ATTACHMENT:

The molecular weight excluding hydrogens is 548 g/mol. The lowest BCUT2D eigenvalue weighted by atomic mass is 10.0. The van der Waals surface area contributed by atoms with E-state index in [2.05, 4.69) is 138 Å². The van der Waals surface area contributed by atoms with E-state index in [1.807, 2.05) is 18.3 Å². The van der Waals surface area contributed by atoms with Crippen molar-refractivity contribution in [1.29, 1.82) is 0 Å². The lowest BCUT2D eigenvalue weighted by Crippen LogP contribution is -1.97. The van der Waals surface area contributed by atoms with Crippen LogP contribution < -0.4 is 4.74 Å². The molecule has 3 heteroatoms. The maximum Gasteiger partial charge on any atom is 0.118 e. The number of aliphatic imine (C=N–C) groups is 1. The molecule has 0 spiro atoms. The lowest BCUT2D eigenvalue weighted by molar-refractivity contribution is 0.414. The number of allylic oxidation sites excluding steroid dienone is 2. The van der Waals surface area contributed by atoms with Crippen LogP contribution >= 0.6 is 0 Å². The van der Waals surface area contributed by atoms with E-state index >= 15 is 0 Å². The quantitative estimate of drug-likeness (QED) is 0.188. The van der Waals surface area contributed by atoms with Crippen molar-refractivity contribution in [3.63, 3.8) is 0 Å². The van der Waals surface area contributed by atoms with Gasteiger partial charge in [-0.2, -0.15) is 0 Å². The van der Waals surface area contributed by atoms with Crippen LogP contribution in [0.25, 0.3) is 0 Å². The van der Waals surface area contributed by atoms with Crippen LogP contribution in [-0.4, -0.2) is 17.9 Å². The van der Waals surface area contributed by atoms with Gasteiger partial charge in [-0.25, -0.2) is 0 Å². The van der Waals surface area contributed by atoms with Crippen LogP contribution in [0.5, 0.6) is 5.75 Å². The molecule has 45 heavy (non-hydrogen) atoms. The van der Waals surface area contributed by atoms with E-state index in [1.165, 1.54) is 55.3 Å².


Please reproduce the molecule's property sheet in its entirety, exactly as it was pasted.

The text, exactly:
The molecular weight excluding hydrogens is 548 g/mol. The lowest BCUT2D eigenvalue weighted by atomic mass is 10.0. The van der Waals surface area contributed by atoms with E-state index in [2.05, 4.69) is 138 Å². The van der Waals surface area contributed by atoms with E-state index in [1.807, 2.05) is 18.3 Å². The van der Waals surface area contributed by atoms with Crippen molar-refractivity contribution in [1.29, 1.82) is 0 Å². The lowest BCUT2D eigenvalue weighted by Crippen LogP contribution is -1.97. The van der Waals surface area contributed by atoms with Crippen LogP contribution < -0.4 is 4.74 Å². The molecule has 3 heteroatoms. The maximum Gasteiger partial charge on any atom is 0.118 e. The number of aliphatic imine (C=N–C) groups is 1. The molecule has 0 spiro atoms. The lowest BCUT2D eigenvalue weighted by molar-refractivity contribution is 0.414. The number of allylic oxidation sites excluding steroid dienone is 2. The van der Waals surface area contributed by atoms with Crippen LogP contribution >= 0.6 is 0 Å². The van der Waals surface area contributed by atoms with E-state index >= 15 is 0 Å². The quantitative estimate of drug-likeness (QED) is 0.188. The van der Waals surface area contributed by atoms with Crippen molar-refractivity contribution in [3.63, 3.8) is 0 Å². The van der Waals surface area contributed by atoms with Gasteiger partial charge in [-0.2, -0.15) is 0 Å². The van der Waals surface area contributed by atoms with Crippen LogP contribution in [0.25, 0.3) is 0 Å². The van der Waals surface area contributed by atoms with Crippen LogP contribution in [-0.4, -0.2) is 17.9 Å². The van der Waals surface area contributed by atoms with Gasteiger partial charge in [-0.25, -0.2) is 0 Å². The van der Waals surface area contributed by atoms with Crippen LogP contribution in [0.5, 0.6) is 5.75 Å². The molecule has 45 heavy (non-hydrogen) atoms. The van der Waals surface area contributed by atoms with E-state index in [1.165, 1.54) is 55.3 Å².